Thursday, April 21, 2011

Retailing – soft in the centre

How much do we need shops to prop up the city centre?
Three tenets of smart growth applied to planning for  New Zealand’s cities are that (1) the primacy of the central city should be promoted ; (2) retailing is an important part of this; and (3) it should be focused on large centres and discouraged from “out of centre” locations.  I don’t have a problem with the first proposition, but I struggle with the other two.
This thinking harks back to Alonso’s 1960 model of land values in the monocentric city and their relationship with accessibility.  This still informs and shapes our thinking about land use and the role of the Central Business District in the city.  

But apart from shops catering for tourism, highly specialised destination shops, and the new convenience stores catering for a growing population of inner city residents, retailing no longer depends on centrality.  And the city centre no longer depends on retailing for its vitality.
A rearguard action
In 2007 the Auckland Regional Growth Strategy (1999) was reviewed.  The review (Growing Smarter, Auckland Regional Council) noted that a large proportion of retail growth occurred outside designated “growth centres” (pp. 33, 37).  It concluded that preventing retailing from becoming more dispersed is one of the challenges facing Auckland, because “retailing is a key activity needed to support growth in centres” (p. 48).  Dispersal to large large-format retailing “outside of mixed-use centres” was seen to reduce both  the amenity and attractiveness of the town centres” (p. 54).
The authors argued that the CBD and regional centres should continue to “be predominant in retail and commercial activities", and enunciated a hierarchy with different levels of retailing prescribed at each level (p. 61). Because “strong centres are an important driver of economic growth, so there is a need to continue to focus intensive growth of retail, office and service sector businesses within these areas” (p. 74). 
In an over-cooked assertion of cause and effect , the report even claims that the “recent trend of increasingly large, single use, car-based retail centres encourages consumption and larger homes in fringe areas". This, it intones, "needs to be discouraged” (p. 138).  Its hard to take this seriously.
But the same sort of thinking has been repeated in a number of planning exercises, in Hamilton, Wellington, Christchurch, and Tauranga, for example.  It continues to be supported in planning documents and argued over in planning hearings.  Advocates of preserving  retail hierarchies even cite the British Planning Policy 6 (Office of the Deputy Prime Minister 2005) and its guidelines for the protection of town centres.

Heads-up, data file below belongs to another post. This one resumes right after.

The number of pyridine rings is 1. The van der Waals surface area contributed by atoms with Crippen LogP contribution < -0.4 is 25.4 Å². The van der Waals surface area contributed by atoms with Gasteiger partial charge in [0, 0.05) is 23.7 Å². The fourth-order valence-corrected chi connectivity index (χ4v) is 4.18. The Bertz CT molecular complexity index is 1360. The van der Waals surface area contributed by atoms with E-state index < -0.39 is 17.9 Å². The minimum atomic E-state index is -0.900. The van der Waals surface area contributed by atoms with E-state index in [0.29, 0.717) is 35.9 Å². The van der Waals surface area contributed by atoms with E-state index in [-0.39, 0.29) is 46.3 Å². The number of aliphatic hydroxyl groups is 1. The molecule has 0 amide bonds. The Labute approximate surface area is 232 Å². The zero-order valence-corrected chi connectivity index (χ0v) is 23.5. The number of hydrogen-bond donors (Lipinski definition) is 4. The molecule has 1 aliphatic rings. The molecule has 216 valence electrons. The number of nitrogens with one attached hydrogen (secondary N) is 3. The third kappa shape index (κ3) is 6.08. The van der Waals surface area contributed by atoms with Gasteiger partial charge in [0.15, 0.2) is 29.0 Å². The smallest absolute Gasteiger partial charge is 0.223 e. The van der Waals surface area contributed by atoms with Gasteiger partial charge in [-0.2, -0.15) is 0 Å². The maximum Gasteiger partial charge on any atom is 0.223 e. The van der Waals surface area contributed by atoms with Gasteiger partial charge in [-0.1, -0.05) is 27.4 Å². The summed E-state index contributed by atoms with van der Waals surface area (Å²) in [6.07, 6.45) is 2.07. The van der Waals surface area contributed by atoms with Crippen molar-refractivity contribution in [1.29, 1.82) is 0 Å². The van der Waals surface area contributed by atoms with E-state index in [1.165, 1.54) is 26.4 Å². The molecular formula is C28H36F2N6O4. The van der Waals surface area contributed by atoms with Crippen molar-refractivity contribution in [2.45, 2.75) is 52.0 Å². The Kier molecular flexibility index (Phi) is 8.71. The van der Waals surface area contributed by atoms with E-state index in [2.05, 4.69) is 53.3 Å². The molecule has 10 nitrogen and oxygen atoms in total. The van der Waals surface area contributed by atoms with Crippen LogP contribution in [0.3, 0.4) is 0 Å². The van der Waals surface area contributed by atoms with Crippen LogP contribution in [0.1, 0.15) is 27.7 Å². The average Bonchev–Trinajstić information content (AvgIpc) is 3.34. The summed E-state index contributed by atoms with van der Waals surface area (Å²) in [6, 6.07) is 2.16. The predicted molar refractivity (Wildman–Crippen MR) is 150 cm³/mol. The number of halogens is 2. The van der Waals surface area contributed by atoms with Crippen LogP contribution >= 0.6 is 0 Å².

An alternative view
Here is why I think this view is outdated and damaging.
(1)    It’s backward looking, conservative, and biased towards entrenched interests:
Protecting the existing (or even some ideal) distribution of retailing in the city centre and major regional centres effectively protects the interests of established property and industry investors against the pressures of the market.  Fair enough for them to seek to protect their own positions (especially if they do so by innovating and investing in ways which reinvigorate their businesses and localities) but that doesn’t make it good planning, nor is defending the status quo necessarily something that public policy should be doing.
(2)    It’s flying in the face of the retail market:
All industries go through product cycles which involve new patterns of investment: why block change in this one? 
For example, big box retailing is an innovation that the market embraced, for good reasons.  It delivers logistical efficiencies .  It streamlines the distribution chain at the point of final demand, with some of the resulting savings passed on to consumers by way of lower prices and increased accessibility.  Large scale “out-of-centre” retailing enables comparison and discretionary spending to take place at one site.  These sorts of efficiencies are not available within most older centres – and would be an inefficient use of the land in them. 
(If the planner’s aim really is to discourage "consumption and larger homes” by preventing changes in the pattern of retail investment and consequently the structure of the sector then that might best be addressed by ensuring that the prices of the relevant goods reflect any externalities that might possibly justify such an objective.)